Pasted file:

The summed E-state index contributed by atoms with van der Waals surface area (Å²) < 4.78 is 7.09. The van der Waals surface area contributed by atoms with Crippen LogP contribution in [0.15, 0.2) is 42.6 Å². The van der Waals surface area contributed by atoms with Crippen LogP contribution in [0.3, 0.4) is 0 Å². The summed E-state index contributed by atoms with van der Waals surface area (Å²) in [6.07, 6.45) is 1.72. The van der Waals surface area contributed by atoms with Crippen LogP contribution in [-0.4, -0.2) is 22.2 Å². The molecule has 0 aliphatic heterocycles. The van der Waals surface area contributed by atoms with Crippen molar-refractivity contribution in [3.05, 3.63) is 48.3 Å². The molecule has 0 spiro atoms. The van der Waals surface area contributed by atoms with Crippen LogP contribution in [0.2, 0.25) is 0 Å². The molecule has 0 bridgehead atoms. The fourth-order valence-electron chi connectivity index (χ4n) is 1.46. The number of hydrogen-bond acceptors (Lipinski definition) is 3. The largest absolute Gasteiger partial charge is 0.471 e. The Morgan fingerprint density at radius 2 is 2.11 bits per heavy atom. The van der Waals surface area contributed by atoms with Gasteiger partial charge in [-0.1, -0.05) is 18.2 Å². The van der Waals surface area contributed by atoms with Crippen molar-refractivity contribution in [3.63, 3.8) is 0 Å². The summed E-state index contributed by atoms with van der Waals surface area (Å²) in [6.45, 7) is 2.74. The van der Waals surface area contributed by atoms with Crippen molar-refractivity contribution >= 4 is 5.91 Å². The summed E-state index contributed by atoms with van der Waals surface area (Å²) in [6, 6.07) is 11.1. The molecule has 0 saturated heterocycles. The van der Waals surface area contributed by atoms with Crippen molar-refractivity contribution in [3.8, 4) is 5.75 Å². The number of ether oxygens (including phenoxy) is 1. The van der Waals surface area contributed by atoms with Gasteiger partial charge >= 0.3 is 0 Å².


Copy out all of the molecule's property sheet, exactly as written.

The summed E-state index contributed by atoms with van der Waals surface area (Å²) < 4.78 is 7.09. The van der Waals surface area contributed by atoms with Crippen LogP contribution in [0.15, 0.2) is 42.6 Å². The van der Waals surface area contributed by atoms with Crippen LogP contribution in [0.3, 0.4) is 0 Å². The summed E-state index contributed by atoms with van der Waals surface area (Å²) in [6.07, 6.45) is 1.72. The van der Waals surface area contributed by atoms with Crippen LogP contribution in [-0.4, -0.2) is 22.2 Å². The molecule has 0 aliphatic heterocycles. The van der Waals surface area contributed by atoms with Crippen molar-refractivity contribution in [3.05, 3.63) is 48.3 Å². The molecule has 0 spiro atoms. The van der Waals surface area contributed by atoms with Crippen LogP contribution in [0.2, 0.25) is 0 Å². The molecule has 0 bridgehead atoms. The fourth-order valence-electron chi connectivity index (χ4n) is 1.46. The number of hydrogen-bond acceptors (Lipinski definition) is 3. The largest absolute Gasteiger partial charge is 0.471 e. The Morgan fingerprint density at radius 2 is 2.11 bits per heavy atom. The van der Waals surface area contributed by atoms with Gasteiger partial charge in [-0.1, -0.05) is 18.2 Å². The van der Waals surface area contributed by atoms with Crippen molar-refractivity contribution in [3.63, 3.8) is 0 Å². The summed E-state index contributed by atoms with van der Waals surface area (Å²) in [6.45, 7) is 2.74. The van der Waals surface area contributed by atoms with Crippen molar-refractivity contribution >= 4 is 5.91 Å². The summed E-state index contributed by atoms with van der Waals surface area (Å²) in [6, 6.07) is 11.1. The molecule has 0 saturated heterocycles. The van der Waals surface area contributed by atoms with Crippen molar-refractivity contribution in [3.8, 4) is 5.75 Å². The number of ether oxygens (including phenoxy) is 1. The van der Waals surface area contributed by atoms with Gasteiger partial charge >= 0.3 is 0 Å².